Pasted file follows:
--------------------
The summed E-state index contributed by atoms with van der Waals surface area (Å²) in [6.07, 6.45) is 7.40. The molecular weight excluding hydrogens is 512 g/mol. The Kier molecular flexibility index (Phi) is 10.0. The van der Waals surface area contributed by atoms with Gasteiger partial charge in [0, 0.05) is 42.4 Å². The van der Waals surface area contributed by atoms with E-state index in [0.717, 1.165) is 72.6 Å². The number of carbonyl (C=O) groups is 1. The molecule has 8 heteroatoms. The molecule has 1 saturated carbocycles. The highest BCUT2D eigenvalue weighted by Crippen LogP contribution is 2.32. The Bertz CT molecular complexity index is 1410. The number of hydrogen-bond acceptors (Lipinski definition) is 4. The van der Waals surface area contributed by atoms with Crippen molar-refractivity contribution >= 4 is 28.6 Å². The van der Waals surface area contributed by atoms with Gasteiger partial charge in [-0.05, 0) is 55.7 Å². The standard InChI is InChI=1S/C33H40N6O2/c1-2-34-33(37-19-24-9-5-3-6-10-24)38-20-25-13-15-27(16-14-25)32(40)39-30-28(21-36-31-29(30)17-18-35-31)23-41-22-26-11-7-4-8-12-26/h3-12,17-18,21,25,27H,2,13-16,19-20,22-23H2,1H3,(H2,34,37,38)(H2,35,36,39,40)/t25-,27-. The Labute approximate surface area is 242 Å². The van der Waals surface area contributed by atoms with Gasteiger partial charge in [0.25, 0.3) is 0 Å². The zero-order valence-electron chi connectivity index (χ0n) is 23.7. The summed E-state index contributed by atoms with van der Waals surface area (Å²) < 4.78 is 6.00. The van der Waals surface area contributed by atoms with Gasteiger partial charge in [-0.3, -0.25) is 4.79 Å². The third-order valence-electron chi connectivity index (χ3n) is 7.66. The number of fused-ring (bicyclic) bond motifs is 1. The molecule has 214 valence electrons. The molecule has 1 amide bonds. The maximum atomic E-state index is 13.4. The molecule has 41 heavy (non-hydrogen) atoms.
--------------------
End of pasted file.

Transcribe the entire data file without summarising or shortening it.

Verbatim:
The summed E-state index contributed by atoms with van der Waals surface area (Å²) in [6.07, 6.45) is 7.40. The molecular weight excluding hydrogens is 512 g/mol. The Kier molecular flexibility index (Phi) is 10.0. The van der Waals surface area contributed by atoms with Gasteiger partial charge in [0, 0.05) is 42.4 Å². The van der Waals surface area contributed by atoms with E-state index in [0.717, 1.165) is 72.6 Å². The number of carbonyl (C=O) groups is 1. The molecule has 8 heteroatoms. The molecule has 1 saturated carbocycles. The highest BCUT2D eigenvalue weighted by Crippen LogP contribution is 2.32. The Bertz CT molecular complexity index is 1410. The number of hydrogen-bond acceptors (Lipinski definition) is 4. The van der Waals surface area contributed by atoms with Crippen molar-refractivity contribution >= 4 is 28.6 Å². The van der Waals surface area contributed by atoms with Gasteiger partial charge in [-0.05, 0) is 55.7 Å². The standard InChI is InChI=1S/C33H40N6O2/c1-2-34-33(37-19-24-9-5-3-6-10-24)38-20-25-13-15-27(16-14-25)32(40)39-30-28(21-36-31-29(30)17-18-35-31)23-41-22-26-11-7-4-8-12-26/h3-12,17-18,21,25,27H,2,13-16,19-20,22-23H2,1H3,(H2,34,37,38)(H2,35,36,39,40)/t25-,27-. The Labute approximate surface area is 242 Å². The van der Waals surface area contributed by atoms with Gasteiger partial charge in [0.25, 0.3) is 0 Å². The zero-order valence-electron chi connectivity index (χ0n) is 23.7. The summed E-state index contributed by atoms with van der Waals surface area (Å²) < 4.78 is 6.00. The van der Waals surface area contributed by atoms with Gasteiger partial charge in [-0.3, -0.25) is 4.79 Å². The third-order valence-electron chi connectivity index (χ3n) is 7.66. The number of fused-ring (bicyclic) bond motifs is 1. The molecule has 214 valence electrons. The molecule has 1 amide bonds. The maximum atomic E-state index is 13.4. The molecule has 41 heavy (non-hydrogen) atoms.